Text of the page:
The Raconteurs’ new album, Help Us Stranger, straddles a surprisingly thin line between sincerity and pretense, eclecticism and appropriation, hipness and banality. Opening track “Bored and Razed” features Patrick Keeler’s adventurous/Keith Moon-inspired drums and Jack Lawrence’s bouncy bass, the song bookended by ringing guitars reminiscent of Pete Townshend’s windmill chords on “Pinball Wizard.” The title song blends accessibility and pseudo-intellectual quirkiness: “There’s a motivation about you / that moves me when we’re apart / it agitates my affection / and it wants to break my heart.” Jack White’s and Brendon Benson’s alternately amphetamine and lilting vocals are punctuated by White’s cranky guitar, a clever fusion of Cream, The Yardbirds, and Zeppelin: a winsome — albeit predictable — pastiche of classic rock and indie swagger.
“Only Child” is an acoustic-driven tribute to the “sensitive soul” who struggles to find their place in a consumeristic world. “Don’t Bother Me” is a ’70s-infused grab-bag, replete with an intriguing mid-song leap from a Thin Lizzy-on-steroids intro to a “Living Loving Maid”-esque guitar riff and improv-y solo, the piece taking on a cobbled-together feel, a hodgepodge tip-of-the-hat to formative hard rock and NWOBHM groups. Donovan’s “Hey Gyp (Dig the Slowness)” is a cool cover selection, though The Raconteurs’ version fails to compellingly reinterpret the still-fresh 1965 original, a proto-meld of folk, blues, and rock elements, Donovan’s vocal paradoxically composed and rife with tension.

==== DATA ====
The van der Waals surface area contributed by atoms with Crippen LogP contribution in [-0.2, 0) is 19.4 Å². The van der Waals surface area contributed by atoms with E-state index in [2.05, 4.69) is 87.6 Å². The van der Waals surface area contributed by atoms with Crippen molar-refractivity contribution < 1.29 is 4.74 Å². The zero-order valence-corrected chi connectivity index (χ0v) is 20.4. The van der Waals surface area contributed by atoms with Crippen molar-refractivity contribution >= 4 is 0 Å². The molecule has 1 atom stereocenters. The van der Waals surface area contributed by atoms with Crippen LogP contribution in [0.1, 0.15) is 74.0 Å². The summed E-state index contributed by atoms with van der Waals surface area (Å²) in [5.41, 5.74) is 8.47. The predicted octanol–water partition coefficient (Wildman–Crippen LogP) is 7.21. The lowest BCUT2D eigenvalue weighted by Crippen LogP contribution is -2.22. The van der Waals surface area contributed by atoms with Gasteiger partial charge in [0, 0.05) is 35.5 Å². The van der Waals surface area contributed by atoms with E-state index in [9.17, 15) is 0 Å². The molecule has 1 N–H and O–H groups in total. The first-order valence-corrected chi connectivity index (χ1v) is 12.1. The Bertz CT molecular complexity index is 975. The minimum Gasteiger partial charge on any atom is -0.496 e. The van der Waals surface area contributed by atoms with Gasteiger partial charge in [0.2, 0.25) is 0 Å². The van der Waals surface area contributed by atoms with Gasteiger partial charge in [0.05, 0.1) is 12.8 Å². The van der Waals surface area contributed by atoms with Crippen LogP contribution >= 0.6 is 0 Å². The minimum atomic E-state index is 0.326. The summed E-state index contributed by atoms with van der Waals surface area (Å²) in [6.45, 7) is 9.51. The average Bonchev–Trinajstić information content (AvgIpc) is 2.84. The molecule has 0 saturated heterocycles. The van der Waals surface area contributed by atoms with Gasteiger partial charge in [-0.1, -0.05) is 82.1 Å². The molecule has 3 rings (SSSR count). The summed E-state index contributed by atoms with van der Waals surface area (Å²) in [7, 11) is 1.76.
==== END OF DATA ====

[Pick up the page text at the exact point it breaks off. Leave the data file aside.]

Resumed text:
Which perhaps highlights my struggle with The Raconteurs: Though gifted with encyclopedic knowledge of rock’s primary and ancillary sources (genres, subgenres, etc.) and a knack for recontextualizing them in resourceful ways, there’s a one-dimensionality to many of their tunes, a leave-nothing-on-the-table approach that ultimately leaves nothing to the listener’s imagination. In contrast, The Dead Weather strikes me as White’s most alluring incarnation, with its moody, after-party/stoner vibe and prom-queen-cum-junkie vocals courtesy of Alison Mosshart, who effortlessly moves from one pole to another — melancholy to rage, self-doubt to savagery, restraint to catharsis. With The Raconteurs, on the other hand, there’s an energetic redundancy; regardless of tempo or content, each tune seems prompted by the same aesthetic, emotional, and musical impulses.
“Sunday Driver,” on first listen, is melodically, structurally, and instrumentally commendable; and yet, the song as a gestalt grows tedious. “Now That You’re Gone” exudes an over-the-top-ness that, in theatrical terms, would be dubbed hamming. The album’s closer, “Thoughts and Prayers,” is the set’s most distinct and sophisticated track, Lillie Mae Rische’s violin and Scarlett Rische’s mandolin offering a refreshing shift, an alt-country-inflected jam at times reminiscent of Punch Brothers.
Drawing from and reconfiguring sonic and thematic elements integral to the rock canon, The Raconteurs scissor and splice like veteran collagists. That said, I’ve never been enamored with the way in which they cull, treat, and hybridize their sources. In addition, Help Us Stranger, exuding a tiring slickness, would benefit from the sloppy-mod and live or at least faux-live production values used on The Dead Weather projects. Help Us Stranger, like 2006’s Broken Boy Soldiers and 2008’s Consolers of the Lonely, offers its high points; however, the project too frequently occurs as formulaic, lapsing into blandness.